As shown by the double sets of dotted lines 14 and 15, the laser beam may be directed to areas of the work surface of the substrate 22 by altering the position of the scanning reflecting surface(s) 11. One of greatest advantages of such a scanning laser processing system is that the speed with which the substrate may be processed is greatly increased since the entire apparatus may remain stationary while the scanning reflecting surfaces(s) shifts position, altering the path of the laser beam to allow the processing of different areas of the substrate. The amount of movement of the relatively large laser source and optic goal focusing components of the system is thereby reduced.
Most applications of such scanning laser processing systems have been relatively low power and low debris producing. Such applications include the use of scanning laser processing systems for laser printers, markers, and projectors among others. Recently, however, new applications for high power scanning laser processing systems have been developed. These high power applications include drilling and milling of, for example, circuit boards and cards. Such scanning laser processing systems have the potential to greatly reduce processing times over conventional processing means.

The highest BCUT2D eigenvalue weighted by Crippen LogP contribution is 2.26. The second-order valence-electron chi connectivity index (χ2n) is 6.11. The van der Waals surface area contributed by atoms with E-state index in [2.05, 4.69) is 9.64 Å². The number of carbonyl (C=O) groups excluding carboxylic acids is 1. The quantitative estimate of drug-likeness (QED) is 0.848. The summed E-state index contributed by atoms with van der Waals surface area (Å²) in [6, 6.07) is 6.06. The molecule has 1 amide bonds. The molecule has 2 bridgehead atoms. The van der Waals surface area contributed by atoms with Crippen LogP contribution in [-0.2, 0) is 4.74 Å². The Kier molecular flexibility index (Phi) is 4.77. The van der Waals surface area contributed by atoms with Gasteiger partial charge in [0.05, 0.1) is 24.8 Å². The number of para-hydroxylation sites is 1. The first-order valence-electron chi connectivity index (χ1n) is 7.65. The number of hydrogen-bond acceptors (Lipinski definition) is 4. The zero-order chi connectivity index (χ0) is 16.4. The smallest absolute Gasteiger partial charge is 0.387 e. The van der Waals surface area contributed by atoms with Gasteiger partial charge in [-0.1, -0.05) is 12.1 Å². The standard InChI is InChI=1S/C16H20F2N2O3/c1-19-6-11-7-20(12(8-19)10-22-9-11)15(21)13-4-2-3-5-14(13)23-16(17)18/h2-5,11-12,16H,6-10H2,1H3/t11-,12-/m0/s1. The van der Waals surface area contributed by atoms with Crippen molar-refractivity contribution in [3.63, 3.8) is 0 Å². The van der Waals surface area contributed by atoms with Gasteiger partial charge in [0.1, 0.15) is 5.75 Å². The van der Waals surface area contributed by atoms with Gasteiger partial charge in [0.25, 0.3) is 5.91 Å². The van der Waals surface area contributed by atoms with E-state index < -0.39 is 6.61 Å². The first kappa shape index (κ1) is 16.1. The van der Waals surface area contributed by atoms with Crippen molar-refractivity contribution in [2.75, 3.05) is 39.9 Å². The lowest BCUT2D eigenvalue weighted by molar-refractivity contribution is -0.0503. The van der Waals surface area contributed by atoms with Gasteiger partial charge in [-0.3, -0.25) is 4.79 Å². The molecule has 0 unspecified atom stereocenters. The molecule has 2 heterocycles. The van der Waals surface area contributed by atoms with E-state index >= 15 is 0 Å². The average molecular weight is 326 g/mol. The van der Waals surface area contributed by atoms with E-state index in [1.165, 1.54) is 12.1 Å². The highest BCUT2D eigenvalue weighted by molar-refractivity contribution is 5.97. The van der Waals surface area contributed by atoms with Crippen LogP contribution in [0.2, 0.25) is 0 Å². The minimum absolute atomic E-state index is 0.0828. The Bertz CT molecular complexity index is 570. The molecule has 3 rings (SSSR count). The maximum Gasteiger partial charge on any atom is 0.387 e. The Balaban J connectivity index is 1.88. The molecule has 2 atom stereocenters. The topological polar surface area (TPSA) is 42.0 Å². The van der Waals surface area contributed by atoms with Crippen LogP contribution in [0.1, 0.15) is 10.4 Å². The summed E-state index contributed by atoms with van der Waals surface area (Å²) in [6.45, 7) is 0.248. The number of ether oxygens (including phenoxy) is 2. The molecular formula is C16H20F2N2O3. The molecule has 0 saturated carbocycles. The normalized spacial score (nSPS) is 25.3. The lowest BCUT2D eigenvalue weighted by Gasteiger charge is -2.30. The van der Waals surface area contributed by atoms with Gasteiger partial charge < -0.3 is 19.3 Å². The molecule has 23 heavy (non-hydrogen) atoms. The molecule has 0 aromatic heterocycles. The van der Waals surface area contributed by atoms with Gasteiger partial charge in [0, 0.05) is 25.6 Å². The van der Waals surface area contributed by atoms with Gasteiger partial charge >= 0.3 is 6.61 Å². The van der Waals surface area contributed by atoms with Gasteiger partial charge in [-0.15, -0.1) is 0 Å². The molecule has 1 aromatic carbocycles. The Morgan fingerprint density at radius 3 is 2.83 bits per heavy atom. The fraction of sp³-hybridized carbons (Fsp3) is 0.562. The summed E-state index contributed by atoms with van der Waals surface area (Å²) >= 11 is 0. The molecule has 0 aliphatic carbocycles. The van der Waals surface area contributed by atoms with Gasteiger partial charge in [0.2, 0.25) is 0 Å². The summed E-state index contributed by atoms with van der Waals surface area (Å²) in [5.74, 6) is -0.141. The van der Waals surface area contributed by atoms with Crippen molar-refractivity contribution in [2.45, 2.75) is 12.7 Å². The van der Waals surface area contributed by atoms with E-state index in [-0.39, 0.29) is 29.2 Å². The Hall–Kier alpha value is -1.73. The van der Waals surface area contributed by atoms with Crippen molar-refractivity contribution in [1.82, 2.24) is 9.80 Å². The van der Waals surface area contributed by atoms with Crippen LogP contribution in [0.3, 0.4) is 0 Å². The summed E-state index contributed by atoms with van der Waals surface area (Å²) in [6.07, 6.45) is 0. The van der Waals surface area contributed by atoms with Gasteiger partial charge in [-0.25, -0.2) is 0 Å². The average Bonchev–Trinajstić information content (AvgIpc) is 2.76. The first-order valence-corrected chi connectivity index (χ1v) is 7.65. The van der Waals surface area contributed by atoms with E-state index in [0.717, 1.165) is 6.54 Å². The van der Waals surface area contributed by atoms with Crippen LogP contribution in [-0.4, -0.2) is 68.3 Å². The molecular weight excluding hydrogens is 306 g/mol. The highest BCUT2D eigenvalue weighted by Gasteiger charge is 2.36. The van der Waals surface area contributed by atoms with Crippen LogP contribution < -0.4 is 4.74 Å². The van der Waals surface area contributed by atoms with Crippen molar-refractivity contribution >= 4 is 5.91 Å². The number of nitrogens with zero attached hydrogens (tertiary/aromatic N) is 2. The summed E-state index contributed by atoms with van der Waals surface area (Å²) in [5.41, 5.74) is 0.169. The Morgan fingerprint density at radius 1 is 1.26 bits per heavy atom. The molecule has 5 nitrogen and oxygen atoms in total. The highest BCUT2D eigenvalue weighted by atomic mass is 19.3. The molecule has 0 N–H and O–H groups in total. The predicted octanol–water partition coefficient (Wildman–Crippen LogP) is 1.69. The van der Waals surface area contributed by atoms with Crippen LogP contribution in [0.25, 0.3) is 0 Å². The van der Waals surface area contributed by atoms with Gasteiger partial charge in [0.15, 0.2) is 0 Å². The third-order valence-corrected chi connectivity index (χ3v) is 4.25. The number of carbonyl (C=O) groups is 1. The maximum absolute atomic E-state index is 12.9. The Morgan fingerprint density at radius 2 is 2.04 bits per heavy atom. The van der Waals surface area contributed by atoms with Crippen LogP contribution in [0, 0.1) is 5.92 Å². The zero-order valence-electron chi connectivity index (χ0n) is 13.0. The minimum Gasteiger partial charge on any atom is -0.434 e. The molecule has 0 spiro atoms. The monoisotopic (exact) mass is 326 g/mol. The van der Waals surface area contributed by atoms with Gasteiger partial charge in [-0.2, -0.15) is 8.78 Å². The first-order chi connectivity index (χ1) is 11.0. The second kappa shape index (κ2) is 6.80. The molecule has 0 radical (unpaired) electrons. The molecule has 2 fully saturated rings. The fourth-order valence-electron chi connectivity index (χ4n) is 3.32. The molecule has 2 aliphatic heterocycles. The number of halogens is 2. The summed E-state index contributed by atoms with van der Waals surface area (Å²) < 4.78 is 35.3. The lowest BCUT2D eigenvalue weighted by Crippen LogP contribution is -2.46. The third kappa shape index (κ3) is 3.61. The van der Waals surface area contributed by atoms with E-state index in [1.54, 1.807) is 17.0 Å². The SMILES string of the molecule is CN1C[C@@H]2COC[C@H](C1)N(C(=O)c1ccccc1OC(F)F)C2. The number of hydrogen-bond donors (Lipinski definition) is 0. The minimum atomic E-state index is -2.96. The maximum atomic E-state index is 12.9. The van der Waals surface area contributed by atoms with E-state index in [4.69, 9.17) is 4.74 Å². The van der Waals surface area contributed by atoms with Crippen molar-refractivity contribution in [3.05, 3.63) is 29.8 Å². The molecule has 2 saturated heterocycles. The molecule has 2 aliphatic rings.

In comparison, a fixed laser beam processing system nozzle would become prohibitively expensive for protecting the optical focusing assembly objects of high power scanning system because of the high gas flow rates that would be necessary. In such a fixed beam nozzle, the exit hole is limited in size to the dimensions of the scanned area. Additionally, such a fixed beam nozzle would result in the scattering of large amounts of debris produced by high power, high speed scanning laser processing system. Such large amounts of debris would litter the work area, affect the efficiency of the laser beam, and be unacceptable in most applications.
The present invention provides effective and inexpensive means of protecting the optics in a high power laser scanning processing system. One embodiment of the present invention shown in FIG. 4 includes a laser source (not shown) producing the laser beam 1 directed towards at least one scanning reflecting surface 11. The scanning reflecting surface(s) may be located in a housing 20. An optical focusing assembly 21, including at least one lens, focuses the beam 1 onto the material to be processed. The optical focusing assembly 21 may be attached to the housing 20. The beam is focused upon the material to be processed 22.
The optics and environmental protection device of the present invention shown in FIG. 4 preferably includes a protection housing 23. The housing may be formed of any material capable of withstanding stray laser reflection. In one embodiment, the housing is formed from black anodized aluminum.